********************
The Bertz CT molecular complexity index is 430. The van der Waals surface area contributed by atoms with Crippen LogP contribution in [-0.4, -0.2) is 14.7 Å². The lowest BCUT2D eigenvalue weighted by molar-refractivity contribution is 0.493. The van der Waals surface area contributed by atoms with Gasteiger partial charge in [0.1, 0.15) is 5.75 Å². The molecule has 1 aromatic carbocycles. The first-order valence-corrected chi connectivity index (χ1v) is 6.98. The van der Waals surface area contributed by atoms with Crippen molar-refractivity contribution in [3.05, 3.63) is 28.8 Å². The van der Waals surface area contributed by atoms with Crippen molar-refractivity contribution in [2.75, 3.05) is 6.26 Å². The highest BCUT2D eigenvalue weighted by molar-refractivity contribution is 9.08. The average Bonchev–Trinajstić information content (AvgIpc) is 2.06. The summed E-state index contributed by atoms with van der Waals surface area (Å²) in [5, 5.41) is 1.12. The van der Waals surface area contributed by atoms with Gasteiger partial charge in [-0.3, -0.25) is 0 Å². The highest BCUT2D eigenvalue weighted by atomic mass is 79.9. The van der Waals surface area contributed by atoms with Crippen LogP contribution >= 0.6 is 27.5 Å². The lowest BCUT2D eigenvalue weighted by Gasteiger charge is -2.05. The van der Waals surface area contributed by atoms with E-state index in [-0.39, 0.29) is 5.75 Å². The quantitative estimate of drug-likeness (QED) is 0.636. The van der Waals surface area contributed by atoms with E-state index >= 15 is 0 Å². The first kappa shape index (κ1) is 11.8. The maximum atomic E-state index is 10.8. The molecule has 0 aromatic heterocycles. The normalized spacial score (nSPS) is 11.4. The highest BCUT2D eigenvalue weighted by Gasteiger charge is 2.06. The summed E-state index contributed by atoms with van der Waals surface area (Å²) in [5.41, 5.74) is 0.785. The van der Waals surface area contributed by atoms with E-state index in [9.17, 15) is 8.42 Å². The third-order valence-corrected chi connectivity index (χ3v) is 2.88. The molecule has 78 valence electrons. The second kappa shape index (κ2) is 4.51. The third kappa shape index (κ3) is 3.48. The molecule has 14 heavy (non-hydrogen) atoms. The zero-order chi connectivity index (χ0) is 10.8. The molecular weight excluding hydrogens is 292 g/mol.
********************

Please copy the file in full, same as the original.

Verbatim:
The Bertz CT molecular complexity index is 430. The van der Waals surface area contributed by atoms with Crippen LogP contribution in [-0.4, -0.2) is 14.7 Å². The lowest BCUT2D eigenvalue weighted by molar-refractivity contribution is 0.493. The van der Waals surface area contributed by atoms with Gasteiger partial charge in [0.1, 0.15) is 5.75 Å². The molecule has 1 aromatic carbocycles. The first-order valence-corrected chi connectivity index (χ1v) is 6.98. The van der Waals surface area contributed by atoms with Crippen molar-refractivity contribution in [3.05, 3.63) is 28.8 Å². The van der Waals surface area contributed by atoms with Crippen molar-refractivity contribution in [2.75, 3.05) is 6.26 Å². The highest BCUT2D eigenvalue weighted by molar-refractivity contribution is 9.08. The average Bonchev–Trinajstić information content (AvgIpc) is 2.06. The summed E-state index contributed by atoms with van der Waals surface area (Å²) in [5, 5.41) is 1.12. The van der Waals surface area contributed by atoms with Gasteiger partial charge in [-0.3, -0.25) is 0 Å². The highest BCUT2D eigenvalue weighted by atomic mass is 79.9. The van der Waals surface area contributed by atoms with Crippen LogP contribution >= 0.6 is 27.5 Å². The lowest BCUT2D eigenvalue weighted by Gasteiger charge is -2.05. The van der Waals surface area contributed by atoms with E-state index in [-0.39, 0.29) is 5.75 Å². The quantitative estimate of drug-likeness (QED) is 0.636. The van der Waals surface area contributed by atoms with E-state index >= 15 is 0 Å². The first kappa shape index (κ1) is 11.8. The maximum atomic E-state index is 10.8. The molecule has 0 aromatic heterocycles. The normalized spacial score (nSPS) is 11.4. The highest BCUT2D eigenvalue weighted by Gasteiger charge is 2.06. The summed E-state index contributed by atoms with van der Waals surface area (Å²) in [5.41, 5.74) is 0.785. The van der Waals surface area contributed by atoms with E-state index in [9.17, 15) is 8.42 Å². The third-order valence-corrected chi connectivity index (χ3v) is 2.88. The molecule has 78 valence electrons. The second kappa shape index (κ2) is 4.51. The third kappa shape index (κ3) is 3.48. The molecule has 14 heavy (non-hydrogen) atoms. The zero-order chi connectivity index (χ0) is 10.8. The molecular weight excluding hydrogens is 292 g/mol.